6th May 2016
The Inevitability of Depression: My Interpretation of 'Descent From Möbius Wood'.
In this week's post I'm going to give you my interpretation of my painting 'Descent From Möbius Wood' and look at how inevitable depression is for me.
Warning: If you would rather do the hard work yourself and come up with your own interpretation then please don't read this. Make a nice cup of tea instead.
"People most vulnerable to depression are those who may have:
- Already experienced one episode of depression." (O'Connell, 2009)
There are obviously more bullet points after this one, but this one is right up there at the top. This is the central idea behind 'Descent From Möbius Wood', that once someone has had depression he or she is more susceptible to having another episode. Seeing as though I've had at least one episode every year for the majority of my adult life, it's fair to say that I'll probably have another. It's pretty inevitable. That is unless I can guard against it.
15th May 2016
How I Price My Artwork.
This has to be one of the trickiest aspects of starting out as an artist: deciding how much to charge. The problem is that if the price is too high it will put off potential buyers, but if it is too low, the artist ends up working for practically nothing and the art profession is devalued.
Having a background in Mathematics I have a tendency to work with numbers, although I do allow the artist in me to peep through at times and modify what I have calculated. So let's have a look at my calculations (don't worry, if you normally shy away from maths based problems there's nothing too tricky here).
17th May 2016
Ways to Fight Depression.
In my recent post looking at my personal interpretation of my painting 'Descent From Möbius Wood' (see image below), I touched on the ways that I guard against another episode of depression. Here, I will expand on that and look in more detail at different ways to fight depression.
Please note: if you suspect that you are suffering with depression, your first port of call should be your doctor. They will be able to properly diagnose you and check for other conditions, prescibe medication if necessary, and/or refer you for counselling. You wouldn't try to deal with a persistent chest infection on your own, without seeking medical help, so why is depression any different? After all, it is an illness not a weakness.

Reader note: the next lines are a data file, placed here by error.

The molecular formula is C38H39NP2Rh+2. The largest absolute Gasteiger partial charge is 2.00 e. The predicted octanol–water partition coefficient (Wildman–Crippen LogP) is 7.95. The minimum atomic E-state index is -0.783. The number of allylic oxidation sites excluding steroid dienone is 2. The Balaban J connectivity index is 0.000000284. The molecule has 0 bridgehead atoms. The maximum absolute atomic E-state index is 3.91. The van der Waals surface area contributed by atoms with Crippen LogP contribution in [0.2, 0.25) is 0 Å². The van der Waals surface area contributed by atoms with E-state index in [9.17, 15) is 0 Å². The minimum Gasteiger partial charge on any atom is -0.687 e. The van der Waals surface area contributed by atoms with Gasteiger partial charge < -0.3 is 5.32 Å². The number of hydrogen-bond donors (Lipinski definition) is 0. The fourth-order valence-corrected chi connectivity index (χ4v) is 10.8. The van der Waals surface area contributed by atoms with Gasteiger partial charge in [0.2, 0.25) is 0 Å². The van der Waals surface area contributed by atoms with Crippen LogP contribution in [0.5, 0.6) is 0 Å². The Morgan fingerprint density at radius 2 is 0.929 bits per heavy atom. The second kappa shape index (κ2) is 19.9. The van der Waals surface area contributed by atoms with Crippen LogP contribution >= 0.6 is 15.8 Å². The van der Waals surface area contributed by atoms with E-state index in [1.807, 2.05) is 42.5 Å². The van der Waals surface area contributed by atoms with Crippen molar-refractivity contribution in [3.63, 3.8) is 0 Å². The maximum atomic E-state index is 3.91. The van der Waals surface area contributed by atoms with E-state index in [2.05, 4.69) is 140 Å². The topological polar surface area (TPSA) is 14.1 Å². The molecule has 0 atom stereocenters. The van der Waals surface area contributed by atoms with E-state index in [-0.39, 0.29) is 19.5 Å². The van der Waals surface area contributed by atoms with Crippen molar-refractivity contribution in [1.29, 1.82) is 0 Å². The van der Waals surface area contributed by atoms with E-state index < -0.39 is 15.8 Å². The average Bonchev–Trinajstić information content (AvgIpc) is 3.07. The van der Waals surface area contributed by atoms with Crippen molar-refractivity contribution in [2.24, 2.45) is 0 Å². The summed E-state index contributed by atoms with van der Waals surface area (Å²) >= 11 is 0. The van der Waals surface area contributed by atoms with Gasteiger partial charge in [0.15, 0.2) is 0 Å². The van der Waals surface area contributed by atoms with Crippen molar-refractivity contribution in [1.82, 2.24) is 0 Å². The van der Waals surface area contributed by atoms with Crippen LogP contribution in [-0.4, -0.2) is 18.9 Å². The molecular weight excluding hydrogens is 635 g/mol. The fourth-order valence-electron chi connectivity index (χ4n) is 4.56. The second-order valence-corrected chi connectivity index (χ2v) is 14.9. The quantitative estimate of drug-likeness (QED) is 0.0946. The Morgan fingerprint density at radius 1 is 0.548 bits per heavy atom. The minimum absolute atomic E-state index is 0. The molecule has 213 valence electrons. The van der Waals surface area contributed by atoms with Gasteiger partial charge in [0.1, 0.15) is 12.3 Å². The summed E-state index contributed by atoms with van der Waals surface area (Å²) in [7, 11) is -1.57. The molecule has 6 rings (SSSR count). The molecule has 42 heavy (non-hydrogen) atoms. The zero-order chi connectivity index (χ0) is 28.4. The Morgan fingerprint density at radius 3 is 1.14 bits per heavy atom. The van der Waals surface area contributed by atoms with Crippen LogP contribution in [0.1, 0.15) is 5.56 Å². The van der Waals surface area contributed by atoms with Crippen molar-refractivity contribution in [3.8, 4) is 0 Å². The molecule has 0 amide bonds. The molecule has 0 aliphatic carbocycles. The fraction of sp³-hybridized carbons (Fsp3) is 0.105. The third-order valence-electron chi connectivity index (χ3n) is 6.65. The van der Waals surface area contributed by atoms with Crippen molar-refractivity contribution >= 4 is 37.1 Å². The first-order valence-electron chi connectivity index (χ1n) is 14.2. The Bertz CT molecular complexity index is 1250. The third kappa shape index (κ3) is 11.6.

Below, I'll detail self-help techniques for keeping depression at bay. They are things that I have read about in books or on websites and I have tried every one myself, admittedly with varying degrees of success. If you want to check that they are credible ways to deal with depression and I haven't just made it all up, I will add some links for you at the bottom of this post. Not all of this advice will necessarily work for you, but bear in mind that you will need to stick with the strategies and try them for a good while before discounting them. None are quick fixes and should be integrated into daily life to have the best effects. Look at them as regular maintenance to keep you feeling mentally well.
23rd May 2016
It's Good to Share...
Last week, I worked on some free presentations for art teachers to use (you can download Part 1 here - http://bit.ly/27QiXId). These resources show the process that I went through in creating 'The Insidious Whisper'. This is of course not entirely altruistic; the thought that I may possibly inspire someone in their art career, even in the smallest way, is certainly an intoxicating thought.
Regular readers will also have seen my posts and videos on how I work. Many people have thanked me on social media for these insights. And they are very welcome.
I like to share.
As children we are taught to share from an early age. It is one of the ways parents socialise chidren and it is seen as something very important. Should this be any different as we grow into adulthood?